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A great number of movements started on YouTube. The clearest example is the ‘Beliebers’ who are responsible for catapulting Justin Beiber into a world of fortune and fame (or infamy, depending on what your position is.)

Granted it’s mostly teenage girls, still, never underestimate the power of millions of teenage girls. Facebook is another platform that has fuelled a great many movements which have had both local and global impact. Let’s not forget Twitter, where ideas explode but seem to disappear as fast as they came.

All in all, there is no question that these platforms have served as outlets for new ideas and have allowed anyone to have a voice. Many people and organisations have used this as a new avenue to bring awareness to various things that they are passionate about. Some tend to be heard a lot louder than others. Not least among these is the Kony 2012 video by an organisation called Invisible Children.

The video went viral and gained millions of viewers in a matter of hours, making it the most viral video of all time. It aims to shed light on the notorious war criminal Joseph Kony who’s been a problem for the past twenty-five years in the east and central African region. And what an explosion it was! Very few things have elicited such a polarised debate.

Many people were completely behind it, but just as many people were heavily against it. The point is, everyone heard about it. Everyone suddenly had a strong opinion on the issue even if very few actually knew the history of Kony and his movement.

Supporters posted the video on their Facebook walls and urged their friends to do the same, and because of the overwhelming momentum, talk of the video spread to newspapers, online articles and CNN.

There are many more videos on YouTube about important humanitarian efforts to protect human rights by a number of organisations including UNICEF, World Food Program, Oxfam and many others. But none of them have had anywhere near the success the Kony 2012 video has. So what’s the secret?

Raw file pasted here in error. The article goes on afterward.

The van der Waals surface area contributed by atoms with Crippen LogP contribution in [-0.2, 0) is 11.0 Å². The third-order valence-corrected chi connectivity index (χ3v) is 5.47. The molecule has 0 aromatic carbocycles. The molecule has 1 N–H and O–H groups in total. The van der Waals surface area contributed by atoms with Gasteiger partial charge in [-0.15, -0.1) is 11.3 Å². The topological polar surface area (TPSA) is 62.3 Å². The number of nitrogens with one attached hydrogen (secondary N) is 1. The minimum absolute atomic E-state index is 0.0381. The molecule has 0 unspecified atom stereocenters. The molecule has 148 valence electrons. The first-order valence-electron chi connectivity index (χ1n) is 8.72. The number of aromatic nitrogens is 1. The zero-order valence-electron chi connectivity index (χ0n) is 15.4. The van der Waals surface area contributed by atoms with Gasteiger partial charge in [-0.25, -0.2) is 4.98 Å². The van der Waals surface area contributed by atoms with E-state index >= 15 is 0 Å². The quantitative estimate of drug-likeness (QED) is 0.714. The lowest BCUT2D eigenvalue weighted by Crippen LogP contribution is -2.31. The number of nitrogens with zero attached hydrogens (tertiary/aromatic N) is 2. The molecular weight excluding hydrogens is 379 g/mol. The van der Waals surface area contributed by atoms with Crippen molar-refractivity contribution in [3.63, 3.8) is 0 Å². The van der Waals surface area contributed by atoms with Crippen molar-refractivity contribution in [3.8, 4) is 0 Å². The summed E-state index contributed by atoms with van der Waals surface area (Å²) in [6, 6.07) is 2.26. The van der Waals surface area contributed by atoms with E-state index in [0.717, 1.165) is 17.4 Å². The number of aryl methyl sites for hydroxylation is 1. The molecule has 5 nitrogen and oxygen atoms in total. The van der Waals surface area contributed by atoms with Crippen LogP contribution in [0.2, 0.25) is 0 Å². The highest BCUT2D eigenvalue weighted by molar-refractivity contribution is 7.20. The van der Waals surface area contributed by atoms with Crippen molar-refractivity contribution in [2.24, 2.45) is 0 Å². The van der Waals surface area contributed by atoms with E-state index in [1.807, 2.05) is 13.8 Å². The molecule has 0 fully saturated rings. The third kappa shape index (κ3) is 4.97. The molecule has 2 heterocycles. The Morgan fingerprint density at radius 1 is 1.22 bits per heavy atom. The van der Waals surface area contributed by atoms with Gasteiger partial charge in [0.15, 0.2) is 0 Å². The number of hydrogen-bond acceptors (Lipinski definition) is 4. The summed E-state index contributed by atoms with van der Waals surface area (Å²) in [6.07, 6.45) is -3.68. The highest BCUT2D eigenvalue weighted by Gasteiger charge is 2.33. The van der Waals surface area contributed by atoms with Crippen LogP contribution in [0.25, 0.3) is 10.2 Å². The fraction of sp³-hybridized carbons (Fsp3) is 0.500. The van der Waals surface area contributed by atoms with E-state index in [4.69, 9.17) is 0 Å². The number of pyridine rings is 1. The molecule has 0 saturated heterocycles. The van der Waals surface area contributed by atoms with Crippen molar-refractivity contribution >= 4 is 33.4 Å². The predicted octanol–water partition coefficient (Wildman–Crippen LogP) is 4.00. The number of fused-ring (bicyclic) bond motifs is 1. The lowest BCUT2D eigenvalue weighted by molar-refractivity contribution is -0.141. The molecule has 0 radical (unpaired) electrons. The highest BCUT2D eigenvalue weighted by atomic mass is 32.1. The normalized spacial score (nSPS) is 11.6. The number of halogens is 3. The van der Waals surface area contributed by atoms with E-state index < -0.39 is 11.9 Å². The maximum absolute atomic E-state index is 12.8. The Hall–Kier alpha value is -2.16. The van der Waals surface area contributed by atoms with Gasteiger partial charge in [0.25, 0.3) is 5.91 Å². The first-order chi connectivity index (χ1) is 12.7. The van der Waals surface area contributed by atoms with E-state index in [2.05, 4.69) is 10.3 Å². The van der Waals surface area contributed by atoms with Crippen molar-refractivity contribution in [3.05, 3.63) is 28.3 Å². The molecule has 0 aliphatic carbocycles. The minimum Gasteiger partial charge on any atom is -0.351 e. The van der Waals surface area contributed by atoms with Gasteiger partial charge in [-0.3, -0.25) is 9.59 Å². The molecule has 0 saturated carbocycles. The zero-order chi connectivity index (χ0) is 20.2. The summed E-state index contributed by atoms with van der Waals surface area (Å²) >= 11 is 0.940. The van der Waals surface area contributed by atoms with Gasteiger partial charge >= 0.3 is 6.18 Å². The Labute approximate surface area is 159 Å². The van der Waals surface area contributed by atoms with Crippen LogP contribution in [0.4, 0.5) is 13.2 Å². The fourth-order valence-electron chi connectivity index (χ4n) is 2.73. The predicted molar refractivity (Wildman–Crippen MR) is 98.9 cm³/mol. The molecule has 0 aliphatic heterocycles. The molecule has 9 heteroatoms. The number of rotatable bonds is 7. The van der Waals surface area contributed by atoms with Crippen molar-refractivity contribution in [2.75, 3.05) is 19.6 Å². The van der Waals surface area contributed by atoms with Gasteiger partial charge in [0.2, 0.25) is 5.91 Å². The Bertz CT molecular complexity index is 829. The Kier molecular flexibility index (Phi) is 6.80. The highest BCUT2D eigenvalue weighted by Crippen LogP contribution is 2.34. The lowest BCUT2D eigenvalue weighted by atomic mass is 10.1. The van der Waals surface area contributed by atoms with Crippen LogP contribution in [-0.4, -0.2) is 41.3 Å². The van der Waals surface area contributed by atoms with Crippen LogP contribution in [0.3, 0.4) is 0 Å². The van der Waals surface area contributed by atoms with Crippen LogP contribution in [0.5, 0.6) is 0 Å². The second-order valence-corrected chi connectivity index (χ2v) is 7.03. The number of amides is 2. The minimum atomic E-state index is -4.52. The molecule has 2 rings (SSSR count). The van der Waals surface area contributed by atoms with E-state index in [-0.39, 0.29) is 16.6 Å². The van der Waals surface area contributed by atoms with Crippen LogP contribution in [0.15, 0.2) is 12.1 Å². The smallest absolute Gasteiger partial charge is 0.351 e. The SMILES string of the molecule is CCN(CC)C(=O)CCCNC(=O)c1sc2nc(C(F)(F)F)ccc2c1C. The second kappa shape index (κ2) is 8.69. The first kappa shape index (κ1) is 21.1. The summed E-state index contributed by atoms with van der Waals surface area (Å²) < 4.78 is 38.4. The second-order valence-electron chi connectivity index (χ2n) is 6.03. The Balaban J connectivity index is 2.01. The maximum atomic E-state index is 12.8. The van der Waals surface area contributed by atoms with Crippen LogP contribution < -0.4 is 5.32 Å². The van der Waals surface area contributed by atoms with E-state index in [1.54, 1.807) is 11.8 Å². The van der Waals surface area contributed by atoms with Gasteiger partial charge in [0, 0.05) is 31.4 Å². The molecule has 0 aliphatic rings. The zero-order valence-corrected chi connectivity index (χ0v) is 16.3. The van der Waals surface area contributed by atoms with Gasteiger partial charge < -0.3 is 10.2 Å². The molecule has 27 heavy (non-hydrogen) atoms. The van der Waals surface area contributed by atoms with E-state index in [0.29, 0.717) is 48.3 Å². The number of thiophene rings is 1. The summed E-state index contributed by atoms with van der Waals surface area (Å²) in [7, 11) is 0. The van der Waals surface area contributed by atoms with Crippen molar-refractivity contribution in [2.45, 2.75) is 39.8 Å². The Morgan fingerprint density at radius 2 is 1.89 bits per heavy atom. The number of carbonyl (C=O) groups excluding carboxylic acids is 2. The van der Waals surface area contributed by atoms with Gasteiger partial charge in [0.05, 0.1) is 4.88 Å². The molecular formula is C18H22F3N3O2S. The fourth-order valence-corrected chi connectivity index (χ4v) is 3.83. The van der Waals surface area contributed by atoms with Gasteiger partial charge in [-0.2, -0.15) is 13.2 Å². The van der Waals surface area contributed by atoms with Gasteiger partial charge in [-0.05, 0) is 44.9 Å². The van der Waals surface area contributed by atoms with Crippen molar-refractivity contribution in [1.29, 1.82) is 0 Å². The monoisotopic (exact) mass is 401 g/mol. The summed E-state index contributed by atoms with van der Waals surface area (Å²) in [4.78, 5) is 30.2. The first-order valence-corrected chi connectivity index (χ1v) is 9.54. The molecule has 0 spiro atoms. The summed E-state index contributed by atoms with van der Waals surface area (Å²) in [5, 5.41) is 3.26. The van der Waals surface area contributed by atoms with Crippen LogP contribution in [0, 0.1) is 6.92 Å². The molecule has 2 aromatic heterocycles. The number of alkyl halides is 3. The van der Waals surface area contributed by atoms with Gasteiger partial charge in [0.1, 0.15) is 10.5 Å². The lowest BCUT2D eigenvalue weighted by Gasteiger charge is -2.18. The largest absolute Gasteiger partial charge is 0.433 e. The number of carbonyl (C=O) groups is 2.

The Kony video targets, specifically, social media. The message has three key ingredients: Kony is bad, something should be done about it, and sharing this video ensures something is done about it. These points are presented in a very simple manner, with epic music in the background, vivid images and an innocent child to clarify the ‘simplicity’ of the choice. It’s a winning formula.

However, the critics will tell you that the Kony issue is not something you can summarise in thirty minutes. This is a complex, twenty-five year long situation, sometimes with no definitive clear line between the good guys and the bad guys.  Nevertheless, this video hit a nerve with people.

It stirred one of the most noble human traits- compassion. People have listened and are showing support, from global leaders in the UN, to the International Court of Justice, to Amnesty International, to the millions of individuals who have pledged their support. In an incredibly short amount of time, Kony went from being a little known war criminal to a very famous one.

So with endless images of poor starving African/Asian children, war torn countries, child soldiers, disease and disaster, in constant circulation in the media, is it possible that people have become desensitised to it? Has it become a matter of simply sharing a YouTube link to convince ourselves that we’ve done enough? Does it now take more shocking images to move us into action?

From humanitarian causes to political ones, social media has put a twist to the word ‘revolution’. You only have to look at the uprising in the Middle East to realise the real force social media can have. You could argue that these uprisings would have happened eventually, even without social media, but you cannot doubt that Facebook, Twitter and YouTube mobilised efforts at such a speed that the governments barely had time to react or intercept. Information could be sent and received by thousands in a number of seconds.

That said, not all speedy mobilisation of people leads to freedom and justice. You don’t have to look further than the London riots in 2011. Whilst many youths in the Middle East were on a mission to win freedom, their counterparts in London were looting stores and setting the city ablaze. Not a proud moment, but this event gained its momentum from social media. Some tactless youth even went as far as posting their pillage on Twitter!

Social media is a powerful tool. It is also a fast tool. So is this the new form of raising mass awareness? Definitely. But the implications of this are only beginning to emerge. Watch this space.

Written by Irene Kyomuhangi.
Photography (image 1) © Madalena aka ‘She was Anouk’ (www.flickr.com/photos/myfes)
Photography (image 2) © Dallas Backus aka ‘Jalopy Go Far’ (www.flickr.com/people/jalopygofar)
Photography (image 3) by No Borders Magazine

Twitter: @IrrizleK



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